tlf news

Vol. xix #4

December, 1998

The river left a gaping hole in my heart

"I've seen it higher and stronger in other floods. It would have to rise a lot more to cover the 300 metres between there and our house, and as far as I'm concerned it's impossible that it could rise that much", I said to my sister Iris and a group of her friends. We were looking out over the Pelo River on the third day of the rains of Hurricane Mitch. I wasn't the only person expressing that confidence; I heard the same from several of our neighbours of the Barrio San Antonio de Pénjamo. Pénjamo was the barrio of my childhood, and I knew every inch of its streets and every one of the houses, especially those of my friends with whom, even now as adults, we continued to share walks and friendly visits.

Three days later we hadn't seen the sun for a moment; the rain continued and grew into a steady downpour. We couldn't sleep because of the roar of huge boulders dragged along in the currents of what in former times had been little more than a gulley or a creek; but which now carried a volume comparable to the Ulúa River, one of the largest in Central América. I'll never forget those days: the river was swallowing several meters of land per hour, like a famished beast devouring its weak prey -- which in this case were the houses of my friends and neighbours.

The original comment of "It's impossible that it could rise that much" had become transformed into "Hurry, neighbours! Evacuate! The river is going to reach us!" People were frantic, running this way and that. My brothers and sisters and I were continually going to the river's edge to check the distance left to our house. When it touched the edge of our back yard, we sounded the Red Alert in our house and evacuated immediately. That was in the early morning.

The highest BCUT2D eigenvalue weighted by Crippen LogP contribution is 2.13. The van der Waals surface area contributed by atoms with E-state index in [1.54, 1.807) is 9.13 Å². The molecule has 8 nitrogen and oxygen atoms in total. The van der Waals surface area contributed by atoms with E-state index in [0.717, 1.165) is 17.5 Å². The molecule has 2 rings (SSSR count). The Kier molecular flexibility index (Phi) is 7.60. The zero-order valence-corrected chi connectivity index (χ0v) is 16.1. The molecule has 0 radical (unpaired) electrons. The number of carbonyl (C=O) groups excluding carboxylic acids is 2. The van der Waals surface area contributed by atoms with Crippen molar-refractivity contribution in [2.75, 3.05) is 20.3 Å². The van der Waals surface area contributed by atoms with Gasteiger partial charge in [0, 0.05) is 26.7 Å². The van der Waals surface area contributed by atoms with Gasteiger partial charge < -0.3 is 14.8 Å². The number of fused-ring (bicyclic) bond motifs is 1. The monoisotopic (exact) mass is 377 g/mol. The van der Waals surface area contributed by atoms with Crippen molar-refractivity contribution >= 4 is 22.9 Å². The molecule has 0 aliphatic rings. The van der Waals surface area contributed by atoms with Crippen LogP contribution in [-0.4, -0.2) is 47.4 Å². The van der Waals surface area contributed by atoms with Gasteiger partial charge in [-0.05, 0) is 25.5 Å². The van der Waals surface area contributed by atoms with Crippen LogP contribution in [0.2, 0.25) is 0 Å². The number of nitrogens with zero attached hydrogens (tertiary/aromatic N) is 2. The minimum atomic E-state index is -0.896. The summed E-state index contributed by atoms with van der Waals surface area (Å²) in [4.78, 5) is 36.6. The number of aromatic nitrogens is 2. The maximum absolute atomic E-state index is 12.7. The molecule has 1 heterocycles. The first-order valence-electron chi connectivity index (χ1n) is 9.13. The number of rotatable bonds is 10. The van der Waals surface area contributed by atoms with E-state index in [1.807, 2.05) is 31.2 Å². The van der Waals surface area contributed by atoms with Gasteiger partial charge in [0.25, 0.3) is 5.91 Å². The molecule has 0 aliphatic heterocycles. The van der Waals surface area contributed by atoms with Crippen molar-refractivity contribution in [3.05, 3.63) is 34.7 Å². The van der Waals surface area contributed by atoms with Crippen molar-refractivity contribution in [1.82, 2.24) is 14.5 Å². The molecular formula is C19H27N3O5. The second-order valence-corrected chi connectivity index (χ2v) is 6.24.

The whole family was sure we had lost our house, but some miracle saved it: that very morning the rains began to diminish in intensity. What didn't diminish were the weeping and the pain of more than a hundred and fifty families who had watched their houses and all their worldly goods crashing into the abyss that the raging currents of the Pelo River had created.

Now that the hurricane itself has passed and I walk around my barrio, it seems very small. I feel like something is missing inside me; my mind still can't take in the fact that the street I walked down every day, the route I took by bicycle and the corner where I caught the bus to get to the teatro -- that all of these don't exist any more. The houses I visited all my life aren't there any more, and my childhood friends aren't there either. My barrio exists only as history; it will be erased from the maps completely. It's become a tourist attraction: people visit to prove for themselves that my barrio doesn't exists any more. In its place there is a gaping hole through which the river runs -- and also a gaping hole in my heart.

Once the strongest part of Hurricane Mitch had past, we held an emergency meeting of teatro la fragua to take stock of damages suffered by our families. Chito's family had had to evacuate their house in the barrio Palermo and were staying with Jack -- the River Ulúa was still rising and their house was flooded. But without any doubt the person who lost the most was Don Salvador Velázquez, who is the groundskeeper for the teatro. Don Salva lost his house and the greater part of his belongings. He and his family are still housed in a shelter right across the street from what was once my barrio of Pénjamo.

We got together a plan of mutual help among our families. We formed a food and water brigade to help us confront together the scarcity that was sure to come. With the basic needs of our own families taken care of, we could put our energies at the service of Radio Progreso. During the height of the hurricane they were working and broadcasting day and night -- serving as communication center for the whole area, transmitting messages of people searching for their loved ones, helping directly in the rescue efforts, and by coordinating crews to take food to the thousands of people who had taken refuge in the shelters.